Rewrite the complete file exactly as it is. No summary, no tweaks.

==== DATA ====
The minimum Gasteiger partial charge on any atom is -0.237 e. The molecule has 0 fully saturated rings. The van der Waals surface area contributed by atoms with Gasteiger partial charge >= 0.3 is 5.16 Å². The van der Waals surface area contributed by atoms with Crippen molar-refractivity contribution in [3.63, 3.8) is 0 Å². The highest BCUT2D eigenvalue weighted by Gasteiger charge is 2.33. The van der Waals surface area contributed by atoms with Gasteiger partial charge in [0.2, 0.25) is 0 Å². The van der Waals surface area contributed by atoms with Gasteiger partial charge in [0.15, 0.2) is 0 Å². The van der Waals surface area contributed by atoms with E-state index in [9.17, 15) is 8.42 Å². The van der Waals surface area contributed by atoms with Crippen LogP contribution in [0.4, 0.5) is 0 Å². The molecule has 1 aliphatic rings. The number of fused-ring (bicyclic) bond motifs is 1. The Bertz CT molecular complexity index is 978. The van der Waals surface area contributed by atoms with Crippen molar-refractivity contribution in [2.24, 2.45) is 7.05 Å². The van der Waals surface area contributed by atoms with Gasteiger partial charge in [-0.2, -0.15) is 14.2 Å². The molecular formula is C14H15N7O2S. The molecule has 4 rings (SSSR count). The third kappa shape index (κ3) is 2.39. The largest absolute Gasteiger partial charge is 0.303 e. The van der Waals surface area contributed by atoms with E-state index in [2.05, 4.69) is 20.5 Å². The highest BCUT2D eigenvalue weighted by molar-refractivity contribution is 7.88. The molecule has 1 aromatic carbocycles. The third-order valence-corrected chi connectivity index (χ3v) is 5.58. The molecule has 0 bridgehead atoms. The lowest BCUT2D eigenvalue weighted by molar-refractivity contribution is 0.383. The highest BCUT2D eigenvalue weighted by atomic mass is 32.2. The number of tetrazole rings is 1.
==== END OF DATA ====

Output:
The minimum Gasteiger partial charge on any atom is -0.237 e. The molecule has 0 fully saturated rings. The van der Waals surface area contributed by atoms with Gasteiger partial charge >= 0.3 is 5.16 Å². The van der Waals surface area contributed by atoms with Crippen molar-refractivity contribution in [3.63, 3.8) is 0 Å². The highest BCUT2D eigenvalue weighted by Gasteiger charge is 2.33. The van der Waals surface area contributed by atoms with Gasteiger partial charge in [0.2, 0.25) is 0 Å². The van der Waals surface area contributed by atoms with Gasteiger partial charge in [0.15, 0.2) is 0 Å². The van der Waals surface area contributed by atoms with E-state index in [9.17, 15) is 8.42 Å². The van der Waals surface area contributed by atoms with Crippen LogP contribution in [0.4, 0.5) is 0 Å². The molecule has 1 aliphatic rings. The number of fused-ring (bicyclic) bond motifs is 1. The Bertz CT molecular complexity index is 978. The van der Waals surface area contributed by atoms with Crippen molar-refractivity contribution in [2.24, 2.45) is 7.05 Å². The van der Waals surface area contributed by atoms with Gasteiger partial charge in [-0.2, -0.15) is 14.2 Å². The molecular formula is C14H15N7O2S. The molecule has 4 rings (SSSR count). The third kappa shape index (κ3) is 2.39. The largest absolute Gasteiger partial charge is 0.303 e. The van der Waals surface area contributed by atoms with E-state index in [2.05, 4.69) is 20.5 Å². The highest BCUT2D eigenvalue weighted by molar-refractivity contribution is 7.88. The molecule has 1 aromatic carbocycles. The third-order valence-corrected chi connectivity index (χ3v) is 5.58. The molecule has 0 bridgehead atoms. The lowest BCUT2D eigenvalue weighted by molar-refractivity contribution is 0.383. The highest BCUT2D eigenvalue weighted by atomic mass is 32.2. The number of tetrazole rings is 1.